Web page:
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Missing child case of Ethan Williams: breaches of Family Court orders can have serious consequences

Iona Phillips, partner in Lyons Davidson’s specialist child law division Advoca, represented Andrew Butt in relation to the case involving the missing child Ethan (3) and his mother Rebecca Minnock at Bristol Crown Court. Last Thursday, Mr Butt denied any knowledge of their disappearance at Bristol Crown Court. His Honour Judge Wildblood QC did not believe him, found him in contempt of court and remanded him in custody until Friday morning.

Mr Butt had time to reflect overnight and he apologised to the court on Friday, admitting that he had driven Rebecca and Ethan to Cheltenham on Wednesday 27 May. Contempt of court carries a maximum two-year prison sentence and Mr Butt was looking at a minimum of 28 days. He was also aware that he could also lose his job, livelihood and so on. The judge accepted that he had partially purged his contempt of court but believed that he had more information that he was refusing to disclose to protect other family members. Mr Butt received a 28-day sentence but will only serve 13 days; His partner, Ethan’s maternal grandmother Louise Minnock, was sent to prison for ten days but will serve five.

This is a sad situation for all involved as clearly both parents love Ethan but Rebecca Minnock did not help her case by her actions and two family members have now been sent to jail. All the photographs show how close the relationship is between mother and son. Rebecca was however previously found to have fabricated allegations against the father, which led to the decision to award him custody. There is obviously more to this case than can be printed in the press.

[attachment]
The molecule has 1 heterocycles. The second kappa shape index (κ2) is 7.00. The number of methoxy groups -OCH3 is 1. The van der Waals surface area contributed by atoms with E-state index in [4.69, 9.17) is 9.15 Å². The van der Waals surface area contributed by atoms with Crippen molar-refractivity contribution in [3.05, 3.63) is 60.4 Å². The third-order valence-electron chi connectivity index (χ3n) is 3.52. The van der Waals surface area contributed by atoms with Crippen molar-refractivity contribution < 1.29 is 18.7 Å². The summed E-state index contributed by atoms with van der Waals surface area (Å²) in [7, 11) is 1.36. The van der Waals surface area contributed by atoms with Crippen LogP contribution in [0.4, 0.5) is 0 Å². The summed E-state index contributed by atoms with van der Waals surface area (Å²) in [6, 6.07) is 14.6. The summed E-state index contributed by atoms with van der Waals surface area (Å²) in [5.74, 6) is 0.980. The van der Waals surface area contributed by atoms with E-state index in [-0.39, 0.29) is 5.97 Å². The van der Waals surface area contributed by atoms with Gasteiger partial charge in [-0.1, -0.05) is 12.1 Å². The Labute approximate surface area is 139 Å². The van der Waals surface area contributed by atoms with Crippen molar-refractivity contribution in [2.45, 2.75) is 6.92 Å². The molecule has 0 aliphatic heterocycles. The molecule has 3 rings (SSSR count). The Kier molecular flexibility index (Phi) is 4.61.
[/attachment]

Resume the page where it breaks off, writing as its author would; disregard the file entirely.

Mr Butt took the decision to assist Rebecca to go into hiding, not for any personal gain and not out of malice but out of love and compassion for the family. However, he accepted to Judge Wildblood QC that thwarting court orders is a very serious matter and Mr Butt himself said that if everyone did this, it would cause “chaos and anarchy.” Mr Butt asked Iona Phillips as his solicitor to make a direct appeal to the press on Friday to ask Rebecca to come home. She read out the words: “Becky you need to seriously look at the situation. It’s only going to get worse not just for you but for all of us but there are some very good people who will help and support you. I have been with them today and I know. We have made our point. We have got our support. Come home.”

The appeal was read out just before 6pm outside Bristol Crown Court and was reported on Sky News, BBC 10 O’Clock News and the radio. After two weeks in hiding, Ms Minnock had made contact with the press within two hours and handed herself in. The press have played a major role in assisting in bringing this matter to an end; this was obviously the judge’s intention when he asked for their assistance and took the unusual step of lifting all reporting restrictions on this family case.

It is a huge relief that Rebecca is now back and she can receive the love and support of her family and friends. Ethan is now with his father and the matter is due back in court today (15 June) to look at the contact arrangements between Rebecca and Ethan.

For more information on family matters involving children, please contact Iona Phillips in the Advoca department on 0117 904 5878 or email iphillips@lyonsdavidson.co.uk

Posted on Jun 15th, 2015 by Lyons Davidson

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